Losses to light and welterweight champions Lou Amber, and Fritzie Zivic, 1940[edit]

The next year proved a poor one for Davis. First, he lost a unanimous decision before 20,586 Madison Square Garden fans, to lightweight king Lou Ambers who took all but the second and fourth rounds in a non-title match on February 23, 1940. Ambers weathered the lefts of Davis to his body and chin, and countered effectively with blows of his own in the first five rounds. From the sixth, when he was mauled against the ropes, Davis fought an uphill battle, unable to deliver his left with its usual steam, while Ambers fired some of the strongest and most accurate punches in his career. The Brooklyn boxer had serious trouble completing the ninth and tenth rounds.[13] The loss was the first in Davis's professional career, but it seemed the majority of the crowd were there to see him lose. Davis had lost many of his fans when he was arrested for assault of a man in a candy store a few months before, requiring him to pay bail.[14][10]

Career changing loss to welterweight champion Fritzie Zivic, November, 1940[edit]

He then fought a memorable non-title fight against welterweight champion Fritzie Zivic on November 15. Zivic knocked Davis down in the first round and thumbed Davis in the eye in the second. Several accounts also wrote that Zivic, a master in the art of using his elbows in clinches to hurt an opponent, and rubbing the laces of his gloves against their eyes, had made several similar moves that provoked his short tempered opponent.[2] Davis then went berserk and hit Zivic with no fewer than 10 foul blows, including a kick to the groin, causing the referee to disqualify him. He then kicked the referee and had to be restrained from attacking Zivic. One source present said the kick to the referee was accidental as he was trying to fend off Luke Carney, Zivic's manager who was hitting him from behind while he was restrained by police. The crowd threw a mountain of debris into the ring in protest. New York State boxing commissioner Bill Brown, said "That, as far as we are concerned is the last we will see of Mr. Davis around here. He is through."[15] For this behavior, the New York Boxing Commission fined him $2,500 and disqualified him from boxing in New York State for life, although he was later re-instated. Several months after the first match, Davis joined the army in early 1941, on the advise of his manager. With the gate receipts going to the U.S. Army Relief fund, Zivic and Davis fought a more restrained rematch on July 7, 1941, which Zivic won by a 10th-round TKO. The exceptional Jewish trainer Ray Arcel attempted to train Davis for the rematch, but Davis had been away from boxing nearly six months while in the army. Zivic tortured Davis for nine of the ten rounds requiring him to be hospitalized, though the boxing appeared clean.[10][2]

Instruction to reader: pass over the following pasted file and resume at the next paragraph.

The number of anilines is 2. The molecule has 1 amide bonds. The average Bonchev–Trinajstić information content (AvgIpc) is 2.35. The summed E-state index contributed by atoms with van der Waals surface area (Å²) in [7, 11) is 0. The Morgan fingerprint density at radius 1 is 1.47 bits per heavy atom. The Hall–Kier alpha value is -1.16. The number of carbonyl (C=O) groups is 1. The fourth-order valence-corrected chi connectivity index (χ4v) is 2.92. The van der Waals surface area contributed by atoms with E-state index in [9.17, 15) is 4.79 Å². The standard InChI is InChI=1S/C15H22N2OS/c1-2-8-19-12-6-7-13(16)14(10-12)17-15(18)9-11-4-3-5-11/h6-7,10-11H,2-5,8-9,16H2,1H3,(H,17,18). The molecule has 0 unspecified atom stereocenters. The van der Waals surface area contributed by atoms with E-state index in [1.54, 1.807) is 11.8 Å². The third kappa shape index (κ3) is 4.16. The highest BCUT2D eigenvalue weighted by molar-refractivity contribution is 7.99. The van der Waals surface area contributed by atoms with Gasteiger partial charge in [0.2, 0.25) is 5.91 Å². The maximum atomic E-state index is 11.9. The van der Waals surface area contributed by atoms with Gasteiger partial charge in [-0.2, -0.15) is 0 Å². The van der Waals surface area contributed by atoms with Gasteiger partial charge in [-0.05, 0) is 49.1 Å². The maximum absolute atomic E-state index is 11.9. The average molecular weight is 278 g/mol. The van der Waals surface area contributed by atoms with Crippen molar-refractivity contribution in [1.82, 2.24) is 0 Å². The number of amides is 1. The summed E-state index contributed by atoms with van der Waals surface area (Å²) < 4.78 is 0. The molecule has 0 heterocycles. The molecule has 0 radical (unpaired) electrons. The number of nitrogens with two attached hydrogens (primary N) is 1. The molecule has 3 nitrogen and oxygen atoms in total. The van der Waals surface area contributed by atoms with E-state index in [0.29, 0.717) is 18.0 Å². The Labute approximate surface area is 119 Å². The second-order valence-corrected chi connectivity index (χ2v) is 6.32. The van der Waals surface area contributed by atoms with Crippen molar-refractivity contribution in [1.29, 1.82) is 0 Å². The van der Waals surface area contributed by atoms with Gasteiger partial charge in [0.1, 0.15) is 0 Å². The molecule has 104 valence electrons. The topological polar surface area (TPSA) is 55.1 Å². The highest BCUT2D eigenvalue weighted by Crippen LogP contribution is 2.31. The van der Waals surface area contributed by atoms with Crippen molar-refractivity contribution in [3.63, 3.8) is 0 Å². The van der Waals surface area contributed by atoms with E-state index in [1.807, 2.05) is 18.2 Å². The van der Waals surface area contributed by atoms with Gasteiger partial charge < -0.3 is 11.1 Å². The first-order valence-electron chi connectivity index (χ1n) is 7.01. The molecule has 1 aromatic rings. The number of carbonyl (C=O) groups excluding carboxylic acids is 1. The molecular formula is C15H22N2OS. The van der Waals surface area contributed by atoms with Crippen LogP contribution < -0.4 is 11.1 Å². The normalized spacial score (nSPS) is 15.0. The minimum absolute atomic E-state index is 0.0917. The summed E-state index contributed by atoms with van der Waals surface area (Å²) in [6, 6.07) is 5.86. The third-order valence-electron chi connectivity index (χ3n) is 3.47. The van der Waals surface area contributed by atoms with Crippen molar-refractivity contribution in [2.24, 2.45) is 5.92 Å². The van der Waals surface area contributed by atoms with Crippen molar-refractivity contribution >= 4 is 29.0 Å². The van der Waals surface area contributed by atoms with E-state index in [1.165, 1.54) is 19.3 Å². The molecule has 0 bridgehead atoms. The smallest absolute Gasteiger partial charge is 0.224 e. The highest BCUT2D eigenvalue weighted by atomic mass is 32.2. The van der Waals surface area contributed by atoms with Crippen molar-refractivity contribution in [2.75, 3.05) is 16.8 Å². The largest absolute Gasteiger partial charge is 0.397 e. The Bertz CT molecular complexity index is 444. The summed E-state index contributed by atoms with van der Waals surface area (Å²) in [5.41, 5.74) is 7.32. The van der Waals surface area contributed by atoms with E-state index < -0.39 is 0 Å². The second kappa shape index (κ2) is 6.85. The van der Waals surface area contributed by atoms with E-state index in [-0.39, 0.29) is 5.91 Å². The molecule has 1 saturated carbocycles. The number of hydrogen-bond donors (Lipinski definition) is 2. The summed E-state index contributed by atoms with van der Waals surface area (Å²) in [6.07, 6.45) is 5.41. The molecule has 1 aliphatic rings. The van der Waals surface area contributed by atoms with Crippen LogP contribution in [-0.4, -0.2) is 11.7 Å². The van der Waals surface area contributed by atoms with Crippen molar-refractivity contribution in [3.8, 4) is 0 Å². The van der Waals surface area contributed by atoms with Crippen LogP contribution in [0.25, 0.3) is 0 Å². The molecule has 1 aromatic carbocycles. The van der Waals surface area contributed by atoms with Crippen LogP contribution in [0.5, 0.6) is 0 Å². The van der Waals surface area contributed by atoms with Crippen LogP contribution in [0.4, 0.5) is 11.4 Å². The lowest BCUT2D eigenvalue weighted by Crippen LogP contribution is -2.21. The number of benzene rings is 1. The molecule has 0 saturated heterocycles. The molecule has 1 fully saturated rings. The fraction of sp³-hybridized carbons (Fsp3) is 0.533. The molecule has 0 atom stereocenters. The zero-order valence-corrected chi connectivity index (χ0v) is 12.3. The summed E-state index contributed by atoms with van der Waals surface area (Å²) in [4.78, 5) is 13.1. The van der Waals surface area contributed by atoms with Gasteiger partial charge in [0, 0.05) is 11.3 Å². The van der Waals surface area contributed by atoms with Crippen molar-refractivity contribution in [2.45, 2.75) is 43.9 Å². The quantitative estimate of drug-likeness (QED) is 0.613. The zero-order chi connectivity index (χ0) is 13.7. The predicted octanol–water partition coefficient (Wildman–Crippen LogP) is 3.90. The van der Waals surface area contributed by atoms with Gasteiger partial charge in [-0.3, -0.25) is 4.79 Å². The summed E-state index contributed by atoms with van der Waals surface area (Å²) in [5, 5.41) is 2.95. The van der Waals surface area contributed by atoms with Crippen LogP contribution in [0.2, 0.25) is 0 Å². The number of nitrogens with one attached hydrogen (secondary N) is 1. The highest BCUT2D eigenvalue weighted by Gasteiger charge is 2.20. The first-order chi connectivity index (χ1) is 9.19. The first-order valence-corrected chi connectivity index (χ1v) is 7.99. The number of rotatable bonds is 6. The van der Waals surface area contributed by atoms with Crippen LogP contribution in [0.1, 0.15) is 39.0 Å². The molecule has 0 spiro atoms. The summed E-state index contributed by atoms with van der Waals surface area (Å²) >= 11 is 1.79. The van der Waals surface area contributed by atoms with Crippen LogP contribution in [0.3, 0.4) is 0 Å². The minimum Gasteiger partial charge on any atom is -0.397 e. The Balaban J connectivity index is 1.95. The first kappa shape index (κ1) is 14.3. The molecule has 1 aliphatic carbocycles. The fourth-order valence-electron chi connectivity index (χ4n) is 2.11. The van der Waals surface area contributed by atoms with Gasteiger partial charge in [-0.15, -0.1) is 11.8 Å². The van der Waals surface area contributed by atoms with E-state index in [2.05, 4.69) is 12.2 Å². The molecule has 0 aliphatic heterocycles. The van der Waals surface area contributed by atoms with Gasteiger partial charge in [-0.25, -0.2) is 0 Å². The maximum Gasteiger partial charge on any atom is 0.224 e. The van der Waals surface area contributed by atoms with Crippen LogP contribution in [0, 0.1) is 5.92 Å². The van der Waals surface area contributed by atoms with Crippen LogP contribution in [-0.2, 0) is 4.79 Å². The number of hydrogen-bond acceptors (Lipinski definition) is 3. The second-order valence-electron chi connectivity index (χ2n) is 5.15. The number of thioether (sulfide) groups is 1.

Upset win against former lightweight champion Bob Montgomery, February, 1944[edit]

Davis' last victory over a name fighter came on February 18, 1944, before an audience of 17,654, at the expense of former and future NYSAC lightweight champion and future boxing hall-of-famer Bob Montgomery, who he knocked out in the first round.[10] Though a 4-1 underdog, Davis came out swinging and in the first fifteen seconds put Montgomery down with a left to the jaw for a count of four. After he arose, Davis caught him along the ropes, delivering another left to the jaw, and when he went down the referee counted him out. The ending, 1:03 into the first round, was the fastest knockout at Madison Square Garden since it had opened in 1925. The fight was Davis' first in the Garden since he had been barred from boxing in New York, after his fight against Fritzie Zivic. Montgomery would go on to take the world lightweight crown from Beau Jack only two weeks later.[16]

He lost a ten round decision to former lightweight champion Beau Jack on March 17 of that same year, before 19,963 fans at Madison Square Garden. In a decisive victory for Beau Jack, Davis lost on points in all ten rounds according to one judge, and was awarded only one round by the referee. The Associated Press gave eight rounds to Jack, with two even.[10][17] Some boxing historians would credit Davis's loss to his inability to adopt a better defense against a boxer with the extraordinary attack of Jack. Instead of taking his time, and focusing on defense, Davis chose too often to slug it out with Jack who won the infighting most of the time. In the first round, Davis did well slugging it out with Jack, but the advantage was short lived. By the third, Davis took repeated left hooks to the head and was in serious trouble at the end of the round, taking blow after blow against the ropes right before the bell. A long left hook spun and injured Davis's eye in the sixth. At the end of the tenth, Davis slipped to the canvas after the mauling he had taken but took no count and was up as the final bell sounded.[18] In the sweeping victory, the Associated Press gave nine rounds to Jack, with only one even.[19]

Champion Henry Armstrong

He lost by second round technical knockout to former triple titleholder Henry Armstrong before 16,084, at Madison Square Garden on June 15, 1944.[10] In a brutal and decisive loss, Armstrong caught Davis against the ropes in the first round, used infighting to slow him, then let loose with a long range right that put Davis down once, and again shortly before the bell.[20] In the second, Armstrong came out of his corner and battered Davis about the ring, flooring him first for a count of nine. When Davis arose, Armstrong caught him with a lightning fast right hook to the chin, causing Davis to reel far back and then pitch forward on his face. With no need for a count, the referee ended the bout.[21]